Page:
I’ve scoured through the posts of “Scrivenings” and found it both entertaining, amusing, intriguing, and a bit daunting. I would ask for opinions. At age 70, one begins to feel time is slipping by a little too quickly, and much remains to be written.
I’m not a published writer, although I made a living for many years as a rural journalist.
These are the opening paragraphs of a short story I’ve written, during an impulsive burst such as happens when an idea that has burrowed deeply into my mind bursts forth like an apple-maggot hatching into … what? Perhaps some things cannot remain buried too long. Apples do rot, eventually, right?
This piece is dense, dark, and entwines back upon itself like a helix. If someone finds it offense, my apologies. It’s not intended as such. The remainder of the story unfolds in an unexpected direction. With your indulgence, here are the first several paragraphs.
His beauty was loin-tingling and breath-taking all in one glimpse. The impact of his beauty was overwhelming: pale, almost luminous skin on a slender frame of perfect proportion; intelligent eyes set like dark jewels under delicate brows and long lashes; a proud, straight nose with slightly flared nostrils; a wide, mildly upturned mouth framed with rose-tinted lips, strong in expression but gentle in form, a mouth that expressed a voice both silky in timbre and harmonious in tone. His was the voice of an angel, sublime and enchanting.
Just twelve years of age, his eyes hinted at the wisdom of the ages. His slight stature and pale complexion belied a presence that flooded any room he entered with a sense of mirth, joy, and youthful promise. At this moment his mouth was gasping open with silent shrieks of despair, his eyes clenched tightly shut, his naked body wracked with spasms and cramps as he was flung forwards and back, helpless in the grip of a violent rape. Again.
The priest was hugely powerful, from the grey stubble of his closely-cropped hair to the gnarled toes that, like oak-roots, clenched the soles of his sandals and braced against the thrusts of his massive legs. His slab-sided face, square and teutonic under its bulbous, profusely sweating forehead, was tilted sharply back in orgasmic abandon, his mouth open and gasping, grunting, sucking air in great gulps, his hooked nose flared like a bulls nose, angry and florid. His thrusting buttocks clenched and unclenched with savage thrusts, impatient to their goal; his hands, great grasping butcher’s hands at the end of muscular arms, roped with tendons and thick rippling muscles, clenched the boys hips, slender pale legs obscenely spread and flailing helplessly, a limp doll thrust backwards and forwards, crushing against the priest’s pubic mat, soaked and dark, seen only as a thicker pad against the thickly matted, sweat-soaked mass of hair that ranged from his neck downwards, down the massive barrel of his body, down the thick tree-trunk legs, down even almost to the high-straining arches of his stained and heavily-calloused feet.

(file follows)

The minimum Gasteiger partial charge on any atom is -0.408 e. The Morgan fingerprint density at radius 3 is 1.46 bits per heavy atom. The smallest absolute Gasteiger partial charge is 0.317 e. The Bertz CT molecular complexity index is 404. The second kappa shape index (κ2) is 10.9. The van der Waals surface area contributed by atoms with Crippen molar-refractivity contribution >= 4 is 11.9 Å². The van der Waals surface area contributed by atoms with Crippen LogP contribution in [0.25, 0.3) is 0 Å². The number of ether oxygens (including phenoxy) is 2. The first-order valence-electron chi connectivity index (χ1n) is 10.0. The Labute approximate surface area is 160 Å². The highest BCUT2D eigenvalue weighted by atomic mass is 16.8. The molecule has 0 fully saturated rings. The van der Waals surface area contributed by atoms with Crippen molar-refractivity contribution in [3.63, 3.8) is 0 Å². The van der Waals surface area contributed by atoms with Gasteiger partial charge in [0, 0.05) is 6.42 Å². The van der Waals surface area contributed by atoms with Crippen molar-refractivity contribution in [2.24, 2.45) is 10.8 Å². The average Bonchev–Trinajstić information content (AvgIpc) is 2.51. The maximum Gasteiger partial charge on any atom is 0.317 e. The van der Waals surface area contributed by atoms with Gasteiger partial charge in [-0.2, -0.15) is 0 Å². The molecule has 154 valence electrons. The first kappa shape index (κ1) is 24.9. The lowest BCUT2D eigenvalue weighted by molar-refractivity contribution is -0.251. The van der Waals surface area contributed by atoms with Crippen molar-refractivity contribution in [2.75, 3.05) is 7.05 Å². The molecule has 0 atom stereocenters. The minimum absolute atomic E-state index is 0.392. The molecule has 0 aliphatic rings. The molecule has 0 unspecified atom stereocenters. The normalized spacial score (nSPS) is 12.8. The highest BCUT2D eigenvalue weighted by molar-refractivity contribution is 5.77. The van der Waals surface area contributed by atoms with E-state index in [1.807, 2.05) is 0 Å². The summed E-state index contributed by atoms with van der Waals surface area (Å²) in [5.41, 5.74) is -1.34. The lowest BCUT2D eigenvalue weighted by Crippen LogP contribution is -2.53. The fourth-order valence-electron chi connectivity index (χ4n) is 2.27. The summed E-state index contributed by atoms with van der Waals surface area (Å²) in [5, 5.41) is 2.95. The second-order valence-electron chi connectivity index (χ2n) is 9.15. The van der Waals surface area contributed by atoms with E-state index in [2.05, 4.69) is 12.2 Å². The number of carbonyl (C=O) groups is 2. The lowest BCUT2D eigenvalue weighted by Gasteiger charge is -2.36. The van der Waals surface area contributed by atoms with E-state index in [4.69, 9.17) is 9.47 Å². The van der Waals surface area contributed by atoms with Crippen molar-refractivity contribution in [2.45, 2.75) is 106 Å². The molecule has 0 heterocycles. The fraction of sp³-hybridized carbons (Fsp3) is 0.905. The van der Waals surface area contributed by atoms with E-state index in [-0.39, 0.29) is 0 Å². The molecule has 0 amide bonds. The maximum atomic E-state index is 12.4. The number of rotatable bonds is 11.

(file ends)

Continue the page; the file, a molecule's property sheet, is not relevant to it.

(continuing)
A loosely-woven robe of coarse brown fabric hung from the rutting priest’s shoulders, entirely open in the front, a knotted waist cord hanging tangled down each side. A crucifix, bearing the carved figure of a weeping and crucified man, flopped and danced wildly from the priest’s neck, its repeated impacts against his chest ignored. Beads of sweat fell upon the crucifix and were scattered away like so many tears wept by the carved figure thereon.
She was, without doubt, an angel. Everyone agreed. No one remembered such a lovely creature who combined the qualities of grace, intelligence, charm, and sweet disposition in one so young. Such a pity, they said, that she was so lowly born. Surely she had a father, but who that might be was lost to memory. Even her mother, who served in the Priest’s household as cook and scullery maid, could not remember who of the many passing stable boys and draymen might have sired the girl fourteen years ago. Obviously the God, of whom the master of this house piously claimed to be an humble servant, possessed a cynical humour to place a child so rare in beauty and disposition so slightly above the class of the basest born. Little in life was hers to have or hold or claim, except one small thing: she was loved, unreservedly and passionately, silently and softly, secretly and fearfully, for the love was forbidden and if known would destroy her and he who loved her. She was loved by the boy, and she loved him, for his kindness and his gentle nature and his wise eyes.
“It is delicious, warm and filling. Thank you,” he murmured to her as he slowly spooned the rich broth into his bruised mouth. He aroused just sufficiently to acknowledge her, and her gift of the small wooden bowl of soup from her mother’s kitchen. All else was black, hidden, unspeakable. Only the blessed light of her presence and her gift of food was allowed to enter his tortured mind.
“It is so little,” she murmured, her soft blue eyes gazing into his dark, half-lidded eyes, sunken into his pale, tear-streaked face. “Please take this bread, also; I will return after evening vespers with more if ma-ma allows.” She crept away, leaving his small chamber.